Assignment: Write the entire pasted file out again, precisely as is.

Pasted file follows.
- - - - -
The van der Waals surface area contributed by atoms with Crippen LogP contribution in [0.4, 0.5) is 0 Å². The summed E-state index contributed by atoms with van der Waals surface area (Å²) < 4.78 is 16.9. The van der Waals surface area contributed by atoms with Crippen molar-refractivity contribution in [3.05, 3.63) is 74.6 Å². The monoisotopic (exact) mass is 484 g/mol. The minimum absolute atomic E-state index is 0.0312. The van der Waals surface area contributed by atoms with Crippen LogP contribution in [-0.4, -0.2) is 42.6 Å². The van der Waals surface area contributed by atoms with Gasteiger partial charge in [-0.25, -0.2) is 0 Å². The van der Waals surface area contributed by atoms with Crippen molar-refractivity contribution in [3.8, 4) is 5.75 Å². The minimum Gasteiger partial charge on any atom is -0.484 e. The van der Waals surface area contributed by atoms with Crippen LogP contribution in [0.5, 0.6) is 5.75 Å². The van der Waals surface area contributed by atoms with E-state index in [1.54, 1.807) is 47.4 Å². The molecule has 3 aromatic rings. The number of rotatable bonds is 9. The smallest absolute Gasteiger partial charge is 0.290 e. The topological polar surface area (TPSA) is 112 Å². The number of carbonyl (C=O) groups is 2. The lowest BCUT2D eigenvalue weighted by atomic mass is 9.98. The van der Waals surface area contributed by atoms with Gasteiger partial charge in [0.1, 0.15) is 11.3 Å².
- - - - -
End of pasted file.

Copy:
The van der Waals surface area contributed by atoms with Crippen LogP contribution in [0.4, 0.5) is 0 Å². The summed E-state index contributed by atoms with van der Waals surface area (Å²) < 4.78 is 16.9. The van der Waals surface area contributed by atoms with Crippen molar-refractivity contribution in [3.05, 3.63) is 74.6 Å². The monoisotopic (exact) mass is 484 g/mol. The minimum absolute atomic E-state index is 0.0312. The van der Waals surface area contributed by atoms with Crippen LogP contribution in [-0.4, -0.2) is 42.6 Å². The van der Waals surface area contributed by atoms with Gasteiger partial charge in [-0.25, -0.2) is 0 Å². The van der Waals surface area contributed by atoms with Crippen molar-refractivity contribution in [3.8, 4) is 5.75 Å². The minimum Gasteiger partial charge on any atom is -0.484 e. The van der Waals surface area contributed by atoms with Crippen LogP contribution in [0.5, 0.6) is 5.75 Å². The van der Waals surface area contributed by atoms with E-state index in [1.54, 1.807) is 47.4 Å². The molecule has 3 aromatic rings. The number of rotatable bonds is 9. The smallest absolute Gasteiger partial charge is 0.290 e. The topological polar surface area (TPSA) is 112 Å². The number of carbonyl (C=O) groups is 2. The lowest BCUT2D eigenvalue weighted by atomic mass is 9.98. The van der Waals surface area contributed by atoms with Gasteiger partial charge in [0.1, 0.15) is 11.3 Å².